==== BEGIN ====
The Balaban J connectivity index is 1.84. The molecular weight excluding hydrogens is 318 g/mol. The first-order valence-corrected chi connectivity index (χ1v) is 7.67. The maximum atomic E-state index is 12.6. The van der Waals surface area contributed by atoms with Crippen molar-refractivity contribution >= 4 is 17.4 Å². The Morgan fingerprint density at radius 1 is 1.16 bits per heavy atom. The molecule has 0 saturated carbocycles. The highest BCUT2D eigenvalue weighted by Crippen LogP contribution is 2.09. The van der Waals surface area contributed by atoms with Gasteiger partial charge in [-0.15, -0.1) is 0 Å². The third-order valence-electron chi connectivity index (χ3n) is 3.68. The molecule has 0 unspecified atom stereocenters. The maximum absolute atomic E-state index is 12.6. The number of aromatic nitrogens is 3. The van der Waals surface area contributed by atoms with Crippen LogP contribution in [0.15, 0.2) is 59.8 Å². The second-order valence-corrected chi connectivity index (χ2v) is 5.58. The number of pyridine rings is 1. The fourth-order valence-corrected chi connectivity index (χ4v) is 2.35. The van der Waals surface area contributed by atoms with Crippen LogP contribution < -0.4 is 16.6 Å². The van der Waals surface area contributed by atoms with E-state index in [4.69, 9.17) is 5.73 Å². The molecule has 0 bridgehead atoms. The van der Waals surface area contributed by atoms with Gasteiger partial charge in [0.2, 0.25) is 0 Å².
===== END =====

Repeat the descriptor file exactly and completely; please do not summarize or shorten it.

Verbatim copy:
The Balaban J connectivity index is 1.84. The molecular weight excluding hydrogens is 318 g/mol. The first-order valence-corrected chi connectivity index (χ1v) is 7.67. The maximum atomic E-state index is 12.6. The van der Waals surface area contributed by atoms with Crippen molar-refractivity contribution >= 4 is 17.4 Å². The Morgan fingerprint density at radius 1 is 1.16 bits per heavy atom. The molecule has 0 saturated carbocycles. The highest BCUT2D eigenvalue weighted by Crippen LogP contribution is 2.09. The van der Waals surface area contributed by atoms with Gasteiger partial charge in [-0.15, -0.1) is 0 Å². The third-order valence-electron chi connectivity index (χ3n) is 3.68. The molecule has 0 unspecified atom stereocenters. The maximum absolute atomic E-state index is 12.6. The number of aromatic nitrogens is 3. The van der Waals surface area contributed by atoms with Crippen LogP contribution in [0.15, 0.2) is 59.8 Å². The second-order valence-corrected chi connectivity index (χ2v) is 5.58. The number of pyridine rings is 1. The fourth-order valence-corrected chi connectivity index (χ4v) is 2.35. The van der Waals surface area contributed by atoms with Crippen LogP contribution < -0.4 is 16.6 Å². The van der Waals surface area contributed by atoms with E-state index in [4.69, 9.17) is 5.73 Å². The molecule has 0 bridgehead atoms. The van der Waals surface area contributed by atoms with Gasteiger partial charge in [0.2, 0.25) is 0 Å².